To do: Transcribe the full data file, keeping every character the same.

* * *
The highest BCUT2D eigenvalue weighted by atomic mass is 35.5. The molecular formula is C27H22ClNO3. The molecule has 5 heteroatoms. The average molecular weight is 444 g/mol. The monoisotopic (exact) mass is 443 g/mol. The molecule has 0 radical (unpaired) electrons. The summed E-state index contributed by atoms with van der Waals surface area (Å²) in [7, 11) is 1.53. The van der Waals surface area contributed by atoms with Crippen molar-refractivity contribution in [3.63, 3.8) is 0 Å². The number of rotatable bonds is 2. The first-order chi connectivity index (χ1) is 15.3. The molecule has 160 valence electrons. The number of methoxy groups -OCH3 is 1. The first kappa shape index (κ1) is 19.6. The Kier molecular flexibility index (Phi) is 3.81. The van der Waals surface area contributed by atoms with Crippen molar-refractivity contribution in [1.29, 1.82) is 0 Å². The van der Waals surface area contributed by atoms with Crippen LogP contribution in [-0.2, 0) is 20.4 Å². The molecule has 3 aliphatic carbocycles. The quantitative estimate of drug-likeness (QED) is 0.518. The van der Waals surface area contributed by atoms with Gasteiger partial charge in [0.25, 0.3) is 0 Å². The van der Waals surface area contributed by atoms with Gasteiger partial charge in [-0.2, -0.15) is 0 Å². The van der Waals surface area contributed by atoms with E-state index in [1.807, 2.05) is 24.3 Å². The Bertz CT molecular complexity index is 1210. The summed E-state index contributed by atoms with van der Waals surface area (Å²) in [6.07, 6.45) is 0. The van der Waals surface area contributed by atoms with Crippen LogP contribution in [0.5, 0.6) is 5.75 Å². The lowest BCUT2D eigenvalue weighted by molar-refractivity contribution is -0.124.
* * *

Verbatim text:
The highest BCUT2D eigenvalue weighted by atomic mass is 35.5. The molecular formula is C27H22ClNO3. The molecule has 5 heteroatoms. The average molecular weight is 444 g/mol. The monoisotopic (exact) mass is 443 g/mol. The molecule has 0 radical (unpaired) electrons. The summed E-state index contributed by atoms with van der Waals surface area (Å²) in [7, 11) is 1.53. The van der Waals surface area contributed by atoms with Crippen molar-refractivity contribution in [3.63, 3.8) is 0 Å². The number of rotatable bonds is 2. The first-order chi connectivity index (χ1) is 15.3. The molecule has 160 valence electrons. The number of methoxy groups -OCH3 is 1. The first kappa shape index (κ1) is 19.6. The Kier molecular flexibility index (Phi) is 3.81. The van der Waals surface area contributed by atoms with Crippen molar-refractivity contribution in [1.29, 1.82) is 0 Å². The van der Waals surface area contributed by atoms with Crippen LogP contribution in [-0.2, 0) is 20.4 Å². The molecule has 3 aliphatic carbocycles. The quantitative estimate of drug-likeness (QED) is 0.518. The van der Waals surface area contributed by atoms with Gasteiger partial charge in [0.25, 0.3) is 0 Å². The van der Waals surface area contributed by atoms with Gasteiger partial charge in [-0.2, -0.15) is 0 Å². The van der Waals surface area contributed by atoms with E-state index in [1.807, 2.05) is 24.3 Å². The Bertz CT molecular complexity index is 1210. The summed E-state index contributed by atoms with van der Waals surface area (Å²) in [6.07, 6.45) is 0. The van der Waals surface area contributed by atoms with Crippen LogP contribution in [0.5, 0.6) is 5.75 Å². The lowest BCUT2D eigenvalue weighted by molar-refractivity contribution is -0.124.